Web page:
is just the
power supply voltage, V:

                 V
            *
        V


For RC-coupled class A amplifiers, typically                                                      V
                                                                                                      *
                                                                                                           V 2.   In any case, the power
dissipated is
                                               
                                   1
        PT  V I m                          1                   c o s  t   c o s  t  c o s  / 2  d t
                      *

                                   T           




Change the variable of integration to                                                      t   .
                                                          2
                                       1
        PT  V I m                                             1     cos        cos   cos / 2  d 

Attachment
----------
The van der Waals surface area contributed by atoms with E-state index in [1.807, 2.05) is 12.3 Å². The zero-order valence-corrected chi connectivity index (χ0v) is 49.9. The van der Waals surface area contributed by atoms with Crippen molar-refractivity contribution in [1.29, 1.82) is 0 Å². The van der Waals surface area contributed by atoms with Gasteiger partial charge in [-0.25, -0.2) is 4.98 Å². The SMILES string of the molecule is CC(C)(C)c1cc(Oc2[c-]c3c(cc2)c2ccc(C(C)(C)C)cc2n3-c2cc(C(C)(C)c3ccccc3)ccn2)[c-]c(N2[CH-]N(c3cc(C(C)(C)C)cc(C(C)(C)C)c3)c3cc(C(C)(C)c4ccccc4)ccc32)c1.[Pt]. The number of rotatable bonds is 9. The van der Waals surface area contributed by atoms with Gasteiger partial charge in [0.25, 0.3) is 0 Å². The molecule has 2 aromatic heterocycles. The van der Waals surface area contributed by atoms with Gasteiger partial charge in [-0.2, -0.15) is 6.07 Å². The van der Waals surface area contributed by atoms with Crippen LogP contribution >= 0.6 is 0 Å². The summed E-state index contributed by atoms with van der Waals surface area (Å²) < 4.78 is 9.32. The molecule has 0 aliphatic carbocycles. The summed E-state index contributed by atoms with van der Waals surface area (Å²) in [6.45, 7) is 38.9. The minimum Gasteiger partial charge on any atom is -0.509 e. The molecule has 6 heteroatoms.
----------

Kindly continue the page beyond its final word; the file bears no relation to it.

*

                                   2                     2




As before, the integrand is even and the limits of the integral are symmetric so
we can simplify the limits of integration:
                                                      2
                                   1
        PT  V I m                                         1     cos          cos   cos / 2  d 
                      *

                                              0



                                                / 2
                                   1
                                                             c o s              cos   cos  / 2   cos  cos  / 2  d 
        PT  V I m                         
                      *                                                          2       2